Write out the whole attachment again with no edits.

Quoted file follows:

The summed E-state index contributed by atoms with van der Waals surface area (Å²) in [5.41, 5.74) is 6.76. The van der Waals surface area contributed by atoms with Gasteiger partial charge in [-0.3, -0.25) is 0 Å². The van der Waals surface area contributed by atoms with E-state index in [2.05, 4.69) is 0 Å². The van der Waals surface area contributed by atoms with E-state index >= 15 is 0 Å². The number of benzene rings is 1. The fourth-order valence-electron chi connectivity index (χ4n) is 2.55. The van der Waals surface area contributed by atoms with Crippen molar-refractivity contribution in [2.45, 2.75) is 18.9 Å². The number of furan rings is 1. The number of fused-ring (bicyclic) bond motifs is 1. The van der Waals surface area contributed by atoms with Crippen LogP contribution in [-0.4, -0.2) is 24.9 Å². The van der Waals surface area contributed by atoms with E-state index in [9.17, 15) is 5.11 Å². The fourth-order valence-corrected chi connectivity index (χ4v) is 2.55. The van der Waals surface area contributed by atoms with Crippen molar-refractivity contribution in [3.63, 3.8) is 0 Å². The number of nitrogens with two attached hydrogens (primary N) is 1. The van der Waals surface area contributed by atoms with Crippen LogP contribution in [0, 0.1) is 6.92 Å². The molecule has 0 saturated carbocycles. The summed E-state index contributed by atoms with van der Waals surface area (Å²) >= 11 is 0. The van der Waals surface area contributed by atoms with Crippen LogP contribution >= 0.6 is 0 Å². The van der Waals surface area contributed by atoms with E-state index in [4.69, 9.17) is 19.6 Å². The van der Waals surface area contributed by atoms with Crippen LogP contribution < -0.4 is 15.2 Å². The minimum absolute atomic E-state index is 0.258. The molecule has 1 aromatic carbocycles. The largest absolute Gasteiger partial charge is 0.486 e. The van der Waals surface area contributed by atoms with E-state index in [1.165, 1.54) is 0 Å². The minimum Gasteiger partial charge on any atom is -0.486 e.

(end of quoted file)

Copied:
The summed E-state index contributed by atoms with van der Waals surface area (Å²) in [5.41, 5.74) is 6.76. The van der Waals surface area contributed by atoms with Gasteiger partial charge in [-0.3, -0.25) is 0 Å². The van der Waals surface area contributed by atoms with E-state index in [2.05, 4.69) is 0 Å². The van der Waals surface area contributed by atoms with E-state index >= 15 is 0 Å². The number of benzene rings is 1. The fourth-order valence-electron chi connectivity index (χ4n) is 2.55. The van der Waals surface area contributed by atoms with Crippen molar-refractivity contribution in [2.45, 2.75) is 18.9 Å². The number of furan rings is 1. The number of fused-ring (bicyclic) bond motifs is 1. The van der Waals surface area contributed by atoms with Crippen LogP contribution in [-0.4, -0.2) is 24.9 Å². The van der Waals surface area contributed by atoms with E-state index in [9.17, 15) is 5.11 Å². The fourth-order valence-corrected chi connectivity index (χ4v) is 2.55. The van der Waals surface area contributed by atoms with Crippen molar-refractivity contribution in [3.63, 3.8) is 0 Å². The number of nitrogens with two attached hydrogens (primary N) is 1. The van der Waals surface area contributed by atoms with Crippen LogP contribution in [0, 0.1) is 6.92 Å². The molecule has 0 saturated carbocycles. The summed E-state index contributed by atoms with van der Waals surface area (Å²) >= 11 is 0. The van der Waals surface area contributed by atoms with Crippen LogP contribution >= 0.6 is 0 Å². The van der Waals surface area contributed by atoms with E-state index in [4.69, 9.17) is 19.6 Å². The van der Waals surface area contributed by atoms with Crippen LogP contribution < -0.4 is 15.2 Å². The minimum absolute atomic E-state index is 0.258. The molecule has 1 aromatic carbocycles. The largest absolute Gasteiger partial charge is 0.486 e. The van der Waals surface area contributed by atoms with E-state index in [1.165, 1.54) is 0 Å². The minimum Gasteiger partial charge on any atom is -0.486 e.